Thanks for pointing this out so succinctly. For years, market research surveys and consumer experiments have shown the power of ratings are exaggerated. They often function more as a trade filter than a generator of consumer pull. Many people ITB just don't want to believe it.

Steve Bowden wrote:
02.06.12 at 9:49 AM

I agree with most of the post and have been a Vintank Social Connect customer for quite some time. We also search Twitter, Yelp and a variety of other channels using other tools. I do take exception to Alder's point about flash sites. Let's recall what happened in 2008 -- the worst U.S. Recession in history. Let's also recall a huge 2005 harvest and above average 2006 harvest. Now let's dust of the Economics textbook and review the chapters on supply and demand. The wine industry was grossly over-supplied and the recession caused anemic demand (at old prices). All wineries that I know of (even those deep into Social Media) tried all avenues to move their wine supply (house database, Social, friends & family, tasting room, etc). Now, what happens when you still have excess inventory. Again, economics tells us that profit maximization happens where marginal costs equal marginal revenues. That is, the last bottle you sell should at least cover variable costs. All businesses require cash. If you've exhausted other avenues and you can use a flash site and still generate marginal cash flow and reduce carrying costs, why wouldn't you? Now that supply is coming into balance, you will see fewer flash offers for domestic brands EXCEPT those that have no better distribution channel. Social Media is an important channel and should be nurtured. But let's not lose sight of the basic economics that allow us to keep a business going.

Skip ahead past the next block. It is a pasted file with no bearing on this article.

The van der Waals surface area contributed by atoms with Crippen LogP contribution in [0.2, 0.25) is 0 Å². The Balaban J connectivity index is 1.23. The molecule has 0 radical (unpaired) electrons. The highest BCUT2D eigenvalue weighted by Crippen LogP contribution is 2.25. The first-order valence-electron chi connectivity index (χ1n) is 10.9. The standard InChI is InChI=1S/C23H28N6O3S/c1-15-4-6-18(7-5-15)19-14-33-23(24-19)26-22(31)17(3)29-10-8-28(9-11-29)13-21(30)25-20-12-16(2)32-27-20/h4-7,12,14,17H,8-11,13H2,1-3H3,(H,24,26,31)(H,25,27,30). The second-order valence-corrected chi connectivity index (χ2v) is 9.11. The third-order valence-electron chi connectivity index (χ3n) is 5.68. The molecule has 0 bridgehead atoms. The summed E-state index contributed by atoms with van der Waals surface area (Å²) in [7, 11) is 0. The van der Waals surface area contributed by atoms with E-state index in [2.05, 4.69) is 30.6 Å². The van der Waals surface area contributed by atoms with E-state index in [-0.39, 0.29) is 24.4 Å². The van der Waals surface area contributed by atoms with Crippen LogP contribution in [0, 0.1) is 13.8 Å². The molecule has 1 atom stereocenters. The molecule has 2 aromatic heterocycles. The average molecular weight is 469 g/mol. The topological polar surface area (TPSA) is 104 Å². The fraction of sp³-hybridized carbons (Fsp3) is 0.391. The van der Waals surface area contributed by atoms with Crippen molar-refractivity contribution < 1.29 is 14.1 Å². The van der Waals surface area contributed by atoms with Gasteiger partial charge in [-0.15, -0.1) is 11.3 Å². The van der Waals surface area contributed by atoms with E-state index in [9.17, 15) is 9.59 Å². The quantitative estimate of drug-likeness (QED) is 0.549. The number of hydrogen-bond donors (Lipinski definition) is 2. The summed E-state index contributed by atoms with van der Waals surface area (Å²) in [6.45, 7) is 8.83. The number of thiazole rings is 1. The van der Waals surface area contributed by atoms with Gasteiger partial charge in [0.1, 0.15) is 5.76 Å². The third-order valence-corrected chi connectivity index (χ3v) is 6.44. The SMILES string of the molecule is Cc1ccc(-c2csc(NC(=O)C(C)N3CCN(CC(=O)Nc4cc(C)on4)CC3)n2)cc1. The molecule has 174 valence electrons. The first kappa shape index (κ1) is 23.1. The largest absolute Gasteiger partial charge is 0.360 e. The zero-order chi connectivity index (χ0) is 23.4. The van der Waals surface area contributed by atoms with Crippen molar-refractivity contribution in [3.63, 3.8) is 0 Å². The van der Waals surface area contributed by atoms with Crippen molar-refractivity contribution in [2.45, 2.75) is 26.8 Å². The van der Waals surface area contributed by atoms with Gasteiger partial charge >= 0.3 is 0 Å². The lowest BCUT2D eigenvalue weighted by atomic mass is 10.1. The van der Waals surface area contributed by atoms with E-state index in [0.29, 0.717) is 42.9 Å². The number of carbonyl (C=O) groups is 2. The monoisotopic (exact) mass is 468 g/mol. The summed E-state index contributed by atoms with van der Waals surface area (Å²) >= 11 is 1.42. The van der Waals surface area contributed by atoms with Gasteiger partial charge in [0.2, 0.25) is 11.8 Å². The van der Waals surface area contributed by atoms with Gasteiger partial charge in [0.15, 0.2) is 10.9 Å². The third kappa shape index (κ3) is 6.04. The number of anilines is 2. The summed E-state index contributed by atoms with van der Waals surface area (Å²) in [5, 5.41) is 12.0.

Alder wrote:
02.06.12 at 9:57 AM


Thanks for the comments. I think you breezed over one crucial point "EXCEPT those that have no better distribution channel." Doesn't this represent a large and growing chunk of the domestic market?

02.06.12 at 3:03 PM

Wish I had known of VinTank a year ago, when there was talk of my husband's and my wine label, The Grande Dalles, floating around on a discussion between VinTank and Snooth Founder Phil James (The Truth About Snooth Data -1/23/11).

James was sharing a story about how when Snooth links itself to a winery, it changes business overnite. James used The Grande Dalles as an example, claiming "Our post generated so much sympathy for their struggle"--which it did--"and so much support for their cause that our users cleared out the winery's entire inventory"--not true AT ALL--" and the owners phoned us up in tears telling us we’d saved their livelihood." No we didn't! The only tears were from Snooth's story having no sales impact at all!

There's so much false information out there, IF i had been signed up with VinTank THEN, I could've joined in the conversation and cleared up that little false tidbit which would've contributed more to the point VinTank was making. Oh well. I'm signed up now --

Thanks, Alder, for the kick in the behind!

Gregory Dal Piaz wrote:
02.08.12 at 9:22 AM

First off Stephanie, I want to apologize to you on behalf of Snooth. I have no idea where this story ran, and had no input in the information used. I know that you spoke with Carly Wray, who wrote the story about your winery, and followed up with thanks. I will follow up with Carly to confirm this portion of the story.

Philip James is no longer involved with the daily operations of Snooth, having moved on to form and run another company. I don't know if he misheard the communications between you and Carly, but allow me to assure you that no one in Snooth's editorial department, past or present has made such claims.

We have been working diligently to build trust in Snooth and it saddens me to discover lingering incidents that make this task all the more difficult. Please, if anyone has any additional questions about this, or any other issue please feel free to contact me ( Gregory at Snooth). I can not control the actions of other people but I am more than willing to set the record straight where need be.